Or maybe you’re sad because you haven’t gotten any presents or don’t have anything to giveremember that giving your time is the biggest gift of all (especially if differences are difficult for you to overcome), or perhaps decide to buy yourself something if you can.

"Scrap the guilt and acknowledge that you are dealing with something super unfair."

Religious Tensions

There are plenty of religious queers and plenty of devout folk who are entirely devoted to supporting LGBTQ+ rights. But for many, what Christmas represents is essentially rooted in oppression. This is one of the main tensions for me. Travelling home for Christmas often means feeling forced into traditions I’ve escaped all year round. Be it church, thankful prayers, or even just seeing that damn nativity scene set up… I think expecting family to meet you halfway is reasonable with these things, especially if they are people who are likely to be good for you in other ways. I don’t partake in any Catholic celebrations with my family, but I don’t chastise them or make a scene when they do and I get plenty of feminist books as gifts in return.

It’s important to acknowledge that you can only fight as much as you’re able to, so if explaining that you’re no longer attending these things is out of the question, take some time to recover afterwards by reading a queer-friendly book or watch a movie (Carol is always on at Christmas and is on Netflix now, though it’s a tear jerker…). You could also choose to check in or follow with a positive source online (I highly recommend queer wedding accounts on Instagram, go!). And like I said before, your situation may not always be this way.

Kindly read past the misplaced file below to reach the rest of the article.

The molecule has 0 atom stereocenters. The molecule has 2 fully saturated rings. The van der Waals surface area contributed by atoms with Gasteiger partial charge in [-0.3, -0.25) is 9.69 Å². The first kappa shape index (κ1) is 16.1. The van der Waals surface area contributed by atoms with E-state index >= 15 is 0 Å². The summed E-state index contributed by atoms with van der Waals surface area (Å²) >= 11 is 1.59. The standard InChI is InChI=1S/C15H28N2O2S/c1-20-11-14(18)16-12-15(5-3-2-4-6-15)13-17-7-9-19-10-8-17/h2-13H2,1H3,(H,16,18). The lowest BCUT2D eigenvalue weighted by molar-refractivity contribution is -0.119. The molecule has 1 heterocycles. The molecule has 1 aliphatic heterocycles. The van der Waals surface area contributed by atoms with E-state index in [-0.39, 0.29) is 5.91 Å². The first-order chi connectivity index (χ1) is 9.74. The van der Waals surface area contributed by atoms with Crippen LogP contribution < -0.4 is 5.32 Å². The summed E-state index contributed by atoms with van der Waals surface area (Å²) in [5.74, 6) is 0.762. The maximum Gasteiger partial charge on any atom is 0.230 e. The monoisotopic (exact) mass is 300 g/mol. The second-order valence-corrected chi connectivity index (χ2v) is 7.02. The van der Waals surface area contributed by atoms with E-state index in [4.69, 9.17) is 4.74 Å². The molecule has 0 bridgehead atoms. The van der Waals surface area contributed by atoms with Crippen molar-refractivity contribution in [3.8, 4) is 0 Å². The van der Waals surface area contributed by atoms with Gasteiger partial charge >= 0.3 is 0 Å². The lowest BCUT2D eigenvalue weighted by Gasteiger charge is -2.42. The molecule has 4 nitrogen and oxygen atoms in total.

Coming Out at Christmas

A lot of people come out at Christmas. Be this because it’s a time when everyone finally has some time off together, because you’re studying abroad and wanted to do it face-to-face with family, or simply because people seem in a more approachable mood than usual. It’s one of the most popular times of year for having this kind of chat.

If this is something you’re considering, you might want to read some of these coming out and self-care tips Ampersand published earlier this year by clicking here.

You may also want to consider that for you or your family, Christmas may not be the best time of year to come out. Perhaps your mental health is taking a toll from winter, or perhaps your parents are under extra financial pressures due to the festivities; do what suits your situation, not what you hear on the grapevine.

Go Easy on Yourself

If you need to take long morning lie ins or lots of quiet time, allow yourself to do so and try not to feel guilty. If you need to cut a visit or trip short and blame it on transport or work or even a bad headache, do what you need to do. If you’re in the same house you’ve been in all year round facing the same prejudices and you need to get a weekend away, consider staying with a friend at some point and telling your family it’s for a festive movie night and catch up.

Most importantly, try to go easy on yourself and don’t push too hard. Scrap the guilt and acknowledge that you are dealing with something super unfair. But most of all, remember that this time will pass very soon, and there are plenty of people (like me!) out here rooting for you.

1 Comment

  1. Pingback: Being Queer at Christmas: Advice and Support - The Ampersand Project